The Project co-host slams 'brat-like' Nick Kyrgios message

Andrew Reid
·4-min read
The Project took aim at Nick Kyrgios' US Open message. Pic: Getty
The Project took aim at Nick Kyrgios' US Open message. Pic: Getty

A powerful and considered video message from Nick Kyrgios - where he announced the reasons why he wouldn't compete in this year's US Open - was praised by many people across the tennis world and beyond.

Like most things when it comes to the Aussie firebrand, however, not everyone was a fan.

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Kyrgios posted a lengthy video message over the weekend where he cited health and safety concerns around the coronavirus pandemic as the reason why he was joining World No.1 Ash Barty in opting out of the Flushing Meadows major.

"I will not be playing this year at the US Open. It hurts me at my core not to be out there competing in one of the sport's greatest arenas, Arthur Ashe Stadium,” Kyrgios said in a video posted by Uninterrupted.

“But I'm sitting out for the people, for my Aussies, for the hundreds and thousands of Americans that have lost their lives, for all of you. It's my decision.”

The Aussie then urged those who are competing in New York, to act responsibly and respect that countless lives have been lost to the virus, around the world.

“You have to be acting in the interests of each other, and work together.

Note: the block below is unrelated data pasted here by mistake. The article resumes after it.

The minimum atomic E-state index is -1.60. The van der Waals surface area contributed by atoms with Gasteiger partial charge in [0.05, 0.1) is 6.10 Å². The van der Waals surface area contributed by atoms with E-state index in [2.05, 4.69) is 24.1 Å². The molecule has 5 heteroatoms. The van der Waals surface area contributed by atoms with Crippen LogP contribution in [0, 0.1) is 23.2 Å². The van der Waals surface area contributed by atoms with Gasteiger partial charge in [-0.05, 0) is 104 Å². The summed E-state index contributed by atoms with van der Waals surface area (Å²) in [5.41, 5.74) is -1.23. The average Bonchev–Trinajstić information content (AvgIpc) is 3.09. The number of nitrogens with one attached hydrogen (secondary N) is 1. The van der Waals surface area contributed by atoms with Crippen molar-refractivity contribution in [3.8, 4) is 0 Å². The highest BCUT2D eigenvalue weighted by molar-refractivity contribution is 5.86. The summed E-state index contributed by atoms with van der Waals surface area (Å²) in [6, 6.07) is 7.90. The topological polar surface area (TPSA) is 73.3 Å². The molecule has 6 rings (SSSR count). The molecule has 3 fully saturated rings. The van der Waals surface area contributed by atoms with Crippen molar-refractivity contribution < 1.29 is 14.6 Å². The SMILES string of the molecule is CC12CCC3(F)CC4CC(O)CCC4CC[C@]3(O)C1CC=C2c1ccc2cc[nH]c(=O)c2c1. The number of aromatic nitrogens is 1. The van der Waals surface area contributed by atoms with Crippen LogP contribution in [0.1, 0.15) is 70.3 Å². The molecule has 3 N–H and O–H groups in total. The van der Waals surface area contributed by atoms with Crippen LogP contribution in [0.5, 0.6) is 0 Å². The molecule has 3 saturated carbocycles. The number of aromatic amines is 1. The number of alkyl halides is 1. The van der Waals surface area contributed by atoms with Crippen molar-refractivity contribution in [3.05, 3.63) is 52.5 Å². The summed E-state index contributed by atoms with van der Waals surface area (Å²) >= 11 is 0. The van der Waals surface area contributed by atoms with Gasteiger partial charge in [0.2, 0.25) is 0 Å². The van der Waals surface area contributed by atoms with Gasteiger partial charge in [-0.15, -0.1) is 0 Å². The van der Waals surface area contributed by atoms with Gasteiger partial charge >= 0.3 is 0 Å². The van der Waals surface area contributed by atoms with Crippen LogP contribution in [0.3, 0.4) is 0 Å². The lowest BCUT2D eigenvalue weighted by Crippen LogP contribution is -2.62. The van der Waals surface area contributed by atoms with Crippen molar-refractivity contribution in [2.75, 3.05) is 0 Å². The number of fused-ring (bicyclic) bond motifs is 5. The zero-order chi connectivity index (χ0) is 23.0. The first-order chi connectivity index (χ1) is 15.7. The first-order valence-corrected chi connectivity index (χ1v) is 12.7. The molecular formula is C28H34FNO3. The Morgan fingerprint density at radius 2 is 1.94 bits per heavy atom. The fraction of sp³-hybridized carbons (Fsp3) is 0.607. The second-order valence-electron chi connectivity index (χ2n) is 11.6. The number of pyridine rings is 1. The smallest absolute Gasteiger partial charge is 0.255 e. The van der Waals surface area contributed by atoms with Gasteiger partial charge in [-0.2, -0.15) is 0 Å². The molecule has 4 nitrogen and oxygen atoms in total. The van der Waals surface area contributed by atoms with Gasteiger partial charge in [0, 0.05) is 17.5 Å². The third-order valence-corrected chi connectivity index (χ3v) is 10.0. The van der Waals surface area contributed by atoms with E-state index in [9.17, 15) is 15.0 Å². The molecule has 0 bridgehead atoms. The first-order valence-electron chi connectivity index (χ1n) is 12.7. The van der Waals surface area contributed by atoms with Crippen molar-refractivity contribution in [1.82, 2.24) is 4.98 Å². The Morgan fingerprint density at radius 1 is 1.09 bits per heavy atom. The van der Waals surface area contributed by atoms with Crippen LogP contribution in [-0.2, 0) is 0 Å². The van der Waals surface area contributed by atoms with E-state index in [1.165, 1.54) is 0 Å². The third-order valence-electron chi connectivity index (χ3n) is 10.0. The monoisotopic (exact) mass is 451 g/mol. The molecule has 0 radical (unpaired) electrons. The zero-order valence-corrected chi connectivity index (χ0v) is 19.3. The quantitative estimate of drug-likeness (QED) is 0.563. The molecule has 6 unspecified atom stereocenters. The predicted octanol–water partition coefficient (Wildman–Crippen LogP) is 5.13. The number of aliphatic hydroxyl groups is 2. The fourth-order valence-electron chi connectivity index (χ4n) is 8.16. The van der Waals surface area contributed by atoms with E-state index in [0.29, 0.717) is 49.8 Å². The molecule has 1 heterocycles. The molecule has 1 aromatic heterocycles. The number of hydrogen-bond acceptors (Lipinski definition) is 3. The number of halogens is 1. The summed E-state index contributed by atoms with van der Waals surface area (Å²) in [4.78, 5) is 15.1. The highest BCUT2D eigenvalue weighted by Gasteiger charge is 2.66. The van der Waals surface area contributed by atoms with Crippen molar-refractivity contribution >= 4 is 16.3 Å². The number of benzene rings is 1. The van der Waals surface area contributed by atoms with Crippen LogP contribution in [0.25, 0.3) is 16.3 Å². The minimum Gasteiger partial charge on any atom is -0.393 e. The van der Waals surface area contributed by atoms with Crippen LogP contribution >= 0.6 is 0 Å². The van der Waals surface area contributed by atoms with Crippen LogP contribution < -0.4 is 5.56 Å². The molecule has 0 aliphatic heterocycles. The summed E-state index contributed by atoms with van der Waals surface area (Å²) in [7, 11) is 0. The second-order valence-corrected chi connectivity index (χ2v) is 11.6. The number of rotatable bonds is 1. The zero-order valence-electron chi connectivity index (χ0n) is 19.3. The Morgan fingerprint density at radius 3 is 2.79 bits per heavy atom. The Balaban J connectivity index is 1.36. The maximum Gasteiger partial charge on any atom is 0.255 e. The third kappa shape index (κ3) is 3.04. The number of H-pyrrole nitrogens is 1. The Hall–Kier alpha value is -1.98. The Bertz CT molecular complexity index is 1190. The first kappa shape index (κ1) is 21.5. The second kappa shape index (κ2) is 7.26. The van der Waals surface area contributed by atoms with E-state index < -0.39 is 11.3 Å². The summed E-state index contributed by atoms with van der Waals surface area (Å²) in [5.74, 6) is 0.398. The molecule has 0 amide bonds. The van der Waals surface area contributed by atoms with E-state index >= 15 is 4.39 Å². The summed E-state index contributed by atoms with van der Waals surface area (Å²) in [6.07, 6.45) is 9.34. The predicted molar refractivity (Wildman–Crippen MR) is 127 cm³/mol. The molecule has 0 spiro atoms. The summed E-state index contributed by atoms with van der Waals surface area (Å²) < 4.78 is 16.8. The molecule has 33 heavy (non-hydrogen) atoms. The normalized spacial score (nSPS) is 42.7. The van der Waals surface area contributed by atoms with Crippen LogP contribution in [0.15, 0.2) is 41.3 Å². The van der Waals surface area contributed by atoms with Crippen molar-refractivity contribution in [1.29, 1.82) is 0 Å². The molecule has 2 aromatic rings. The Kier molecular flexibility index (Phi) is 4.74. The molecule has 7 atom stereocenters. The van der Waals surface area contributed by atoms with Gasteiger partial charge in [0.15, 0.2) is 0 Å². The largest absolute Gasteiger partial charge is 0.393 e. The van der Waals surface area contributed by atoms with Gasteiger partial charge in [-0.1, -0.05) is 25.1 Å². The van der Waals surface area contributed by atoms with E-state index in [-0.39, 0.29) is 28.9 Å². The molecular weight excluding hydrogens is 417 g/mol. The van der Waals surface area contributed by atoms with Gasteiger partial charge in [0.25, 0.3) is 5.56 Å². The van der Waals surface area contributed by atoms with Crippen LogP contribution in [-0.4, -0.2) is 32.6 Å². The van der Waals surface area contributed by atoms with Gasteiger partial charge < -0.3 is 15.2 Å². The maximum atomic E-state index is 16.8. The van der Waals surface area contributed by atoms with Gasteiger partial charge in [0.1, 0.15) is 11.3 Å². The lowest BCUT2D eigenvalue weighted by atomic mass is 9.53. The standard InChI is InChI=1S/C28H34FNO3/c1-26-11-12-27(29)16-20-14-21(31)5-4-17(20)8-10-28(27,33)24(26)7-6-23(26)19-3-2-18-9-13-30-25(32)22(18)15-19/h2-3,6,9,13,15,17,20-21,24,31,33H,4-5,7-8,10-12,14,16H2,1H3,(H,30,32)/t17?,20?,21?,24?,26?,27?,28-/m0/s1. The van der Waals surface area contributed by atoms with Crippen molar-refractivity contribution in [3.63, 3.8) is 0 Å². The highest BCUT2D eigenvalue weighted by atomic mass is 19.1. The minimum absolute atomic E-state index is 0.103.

“You can’t be dancing on tables, money-grabbing your way around Europe or trying to make a quick buck hosting an exhibition.

“That’s just so selfish.

“Think about other for once - that’s what this virus is about.

“It doesn’t care about your world ranking, or how much money you have. Act responsibly.”

Kyrgios was praised by many for the selflessness and thoughtfulness of the decision, and the genuine concern with which he delivered his address.

However, The Project co-host Peter van Onselen took exception to the Aussie's statement, saying even when his intentions were pure, Kyrgios still managed to come across as a "brat".

Kyrgios message divides viewers

“He finds a way to make what is a rational comment about the dangers of any tournament going ahead brat-like in the way he delivers it,” van Onselen said on Sunday.

Panellist and comedian Susie Youssef was not as harsh as her colleague but admitted that Kyrgios' message had plenty of attitude.

“I was watching it going, ‘Baby boy and growing up.’ There’s a subtle jab at Djokovic,” Youssef said.

“And he signs off with like it or not. A bit of sass.”

While Kyrgios has been quick to condemn rivals on social media for irresponsible behaviour around the virus crisis, he respected players' rights to make their own choices about whether to play or not.

His statement came days after fellow Australian and women’s world No.1 Ash Barty also announced she would not be attending the US Open, again citing concerns over the coronavirus.

“To those players that have been observing the rules and acting selflessly, I say good luck to you,” Kyrgios said.

“Play at your own risk, and I have no problem with that.”

Kyrgios’ statement comes after British tennis legend Andy Murray predicted more big names would be reluctant to come to the United States.

Murray claims to have heard some of the top men's players will also pull out, even though his commitment to travel to the US remains firm.

World No.1 Novak Djokovic, who has already had coronavirus after hosting an exhibition event in Serbia and Croatia without following social distancing protocols, and defending champion Rafael Nadal have both previously expressed doubts about playing in the tournament.

But both are currently listed as being in the field for Western & Southern Open that precedes the US Open.

with agencies